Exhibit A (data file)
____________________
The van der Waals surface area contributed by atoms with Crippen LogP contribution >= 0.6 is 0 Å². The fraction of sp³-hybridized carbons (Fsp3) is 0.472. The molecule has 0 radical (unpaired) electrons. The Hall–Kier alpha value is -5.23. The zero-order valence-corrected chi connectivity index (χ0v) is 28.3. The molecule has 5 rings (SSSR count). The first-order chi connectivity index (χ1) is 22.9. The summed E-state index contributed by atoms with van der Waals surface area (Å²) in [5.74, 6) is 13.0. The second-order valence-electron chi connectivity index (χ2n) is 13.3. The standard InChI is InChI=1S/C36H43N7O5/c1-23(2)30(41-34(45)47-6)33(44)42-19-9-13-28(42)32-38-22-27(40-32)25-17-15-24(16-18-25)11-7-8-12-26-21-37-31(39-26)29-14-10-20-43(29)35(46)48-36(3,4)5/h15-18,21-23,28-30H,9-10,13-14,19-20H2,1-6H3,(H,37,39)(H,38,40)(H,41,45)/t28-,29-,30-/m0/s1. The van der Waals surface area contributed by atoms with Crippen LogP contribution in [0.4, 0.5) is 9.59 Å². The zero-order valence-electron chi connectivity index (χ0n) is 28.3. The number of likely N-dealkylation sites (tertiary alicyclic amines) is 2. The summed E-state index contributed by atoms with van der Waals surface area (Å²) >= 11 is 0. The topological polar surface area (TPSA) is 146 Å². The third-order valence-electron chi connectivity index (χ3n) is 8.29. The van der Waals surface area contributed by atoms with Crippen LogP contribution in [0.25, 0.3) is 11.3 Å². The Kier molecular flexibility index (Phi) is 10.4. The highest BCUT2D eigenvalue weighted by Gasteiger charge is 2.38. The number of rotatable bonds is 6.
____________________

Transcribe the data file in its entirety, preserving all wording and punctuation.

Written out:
The van der Waals surface area contributed by atoms with Crippen LogP contribution >= 0.6 is 0 Å². The fraction of sp³-hybridized carbons (Fsp3) is 0.472. The molecule has 0 radical (unpaired) electrons. The Hall–Kier alpha value is -5.23. The zero-order valence-corrected chi connectivity index (χ0v) is 28.3. The molecule has 5 rings (SSSR count). The first-order chi connectivity index (χ1) is 22.9. The summed E-state index contributed by atoms with van der Waals surface area (Å²) in [5.74, 6) is 13.0. The second-order valence-electron chi connectivity index (χ2n) is 13.3. The standard InChI is InChI=1S/C36H43N7O5/c1-23(2)30(41-34(45)47-6)33(44)42-19-9-13-28(42)32-38-22-27(40-32)25-17-15-24(16-18-25)11-7-8-12-26-21-37-31(39-26)29-14-10-20-43(29)35(46)48-36(3,4)5/h15-18,21-23,28-30H,9-10,13-14,19-20H2,1-6H3,(H,37,39)(H,38,40)(H,41,45)/t28-,29-,30-/m0/s1. The van der Waals surface area contributed by atoms with Crippen LogP contribution in [0.4, 0.5) is 9.59 Å². The zero-order valence-electron chi connectivity index (χ0n) is 28.3. The number of likely N-dealkylation sites (tertiary alicyclic amines) is 2. The summed E-state index contributed by atoms with van der Waals surface area (Å²) >= 11 is 0. The topological polar surface area (TPSA) is 146 Å². The third-order valence-electron chi connectivity index (χ3n) is 8.29. The van der Waals surface area contributed by atoms with Crippen LogP contribution in [0.25, 0.3) is 11.3 Å². The Kier molecular flexibility index (Phi) is 10.4. The highest BCUT2D eigenvalue weighted by Gasteiger charge is 2.38. The number of rotatable bonds is 6.